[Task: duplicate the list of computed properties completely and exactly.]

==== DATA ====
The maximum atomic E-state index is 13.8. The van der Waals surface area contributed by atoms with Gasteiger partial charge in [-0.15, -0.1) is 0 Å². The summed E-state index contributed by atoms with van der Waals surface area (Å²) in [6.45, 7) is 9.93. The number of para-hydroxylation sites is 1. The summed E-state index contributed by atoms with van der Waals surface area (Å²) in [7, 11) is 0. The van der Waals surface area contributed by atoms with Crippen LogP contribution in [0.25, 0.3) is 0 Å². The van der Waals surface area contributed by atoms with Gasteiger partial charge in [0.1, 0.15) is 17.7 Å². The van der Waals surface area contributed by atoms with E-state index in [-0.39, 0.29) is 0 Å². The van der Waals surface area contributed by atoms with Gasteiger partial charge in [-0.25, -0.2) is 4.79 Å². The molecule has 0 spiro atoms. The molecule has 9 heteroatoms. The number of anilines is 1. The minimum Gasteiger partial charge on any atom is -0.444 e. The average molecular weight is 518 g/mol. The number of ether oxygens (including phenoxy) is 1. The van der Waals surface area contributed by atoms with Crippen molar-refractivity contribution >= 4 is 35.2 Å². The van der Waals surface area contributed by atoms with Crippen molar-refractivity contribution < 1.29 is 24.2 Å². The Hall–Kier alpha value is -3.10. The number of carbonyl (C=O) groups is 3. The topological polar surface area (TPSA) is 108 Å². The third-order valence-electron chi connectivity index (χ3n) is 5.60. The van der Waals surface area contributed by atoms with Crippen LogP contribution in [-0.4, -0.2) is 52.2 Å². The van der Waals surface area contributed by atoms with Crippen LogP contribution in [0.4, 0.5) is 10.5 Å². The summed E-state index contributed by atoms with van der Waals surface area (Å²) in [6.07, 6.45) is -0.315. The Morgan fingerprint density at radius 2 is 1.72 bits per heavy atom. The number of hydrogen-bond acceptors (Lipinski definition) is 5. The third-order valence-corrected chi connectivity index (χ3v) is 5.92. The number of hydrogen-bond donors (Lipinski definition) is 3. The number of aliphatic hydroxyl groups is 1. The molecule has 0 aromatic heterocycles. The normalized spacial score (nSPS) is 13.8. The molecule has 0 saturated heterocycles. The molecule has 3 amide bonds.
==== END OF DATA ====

The maximum atomic E-state index is 13.8. The van der Waals surface area contributed by atoms with Gasteiger partial charge in [-0.15, -0.1) is 0 Å². The summed E-state index contributed by atoms with van der Waals surface area (Å²) in [6.45, 7) is 9.93. The number of para-hydroxylation sites is 1. The summed E-state index contributed by atoms with van der Waals surface area (Å²) in [7, 11) is 0. The van der Waals surface area contributed by atoms with Crippen LogP contribution in [0.25, 0.3) is 0 Å². The van der Waals surface area contributed by atoms with Gasteiger partial charge in [0.1, 0.15) is 17.7 Å². The van der Waals surface area contributed by atoms with E-state index in [-0.39, 0.29) is 0 Å². The van der Waals surface area contributed by atoms with Gasteiger partial charge in [-0.25, -0.2) is 4.79 Å². The molecule has 0 spiro atoms. The molecule has 9 heteroatoms. The number of anilines is 1. The minimum Gasteiger partial charge on any atom is -0.444 e. The average molecular weight is 518 g/mol. The number of ether oxygens (including phenoxy) is 1. The van der Waals surface area contributed by atoms with Crippen molar-refractivity contribution >= 4 is 35.2 Å². The van der Waals surface area contributed by atoms with Crippen molar-refractivity contribution < 1.29 is 24.2 Å². The Hall–Kier alpha value is -3.10. The number of carbonyl (C=O) groups is 3. The topological polar surface area (TPSA) is 108 Å². The third-order valence-electron chi connectivity index (χ3n) is 5.60. The van der Waals surface area contributed by atoms with Crippen LogP contribution in [-0.4, -0.2) is 52.2 Å². The van der Waals surface area contributed by atoms with Crippen LogP contribution in [0.4, 0.5) is 10.5 Å². The summed E-state index contributed by atoms with van der Waals surface area (Å²) in [6.07, 6.45) is -0.315. The Morgan fingerprint density at radius 2 is 1.72 bits per heavy atom. The number of hydrogen-bond acceptors (Lipinski definition) is 5. The third-order valence-corrected chi connectivity index (χ3v) is 5.92. The number of hydrogen-bond donors (Lipinski definition) is 3. The number of aliphatic hydroxyl groups is 1. The molecule has 0 aromatic heterocycles. The normalized spacial score (nSPS) is 13.8. The molecule has 0 saturated heterocycles. The molecule has 3 amide bonds.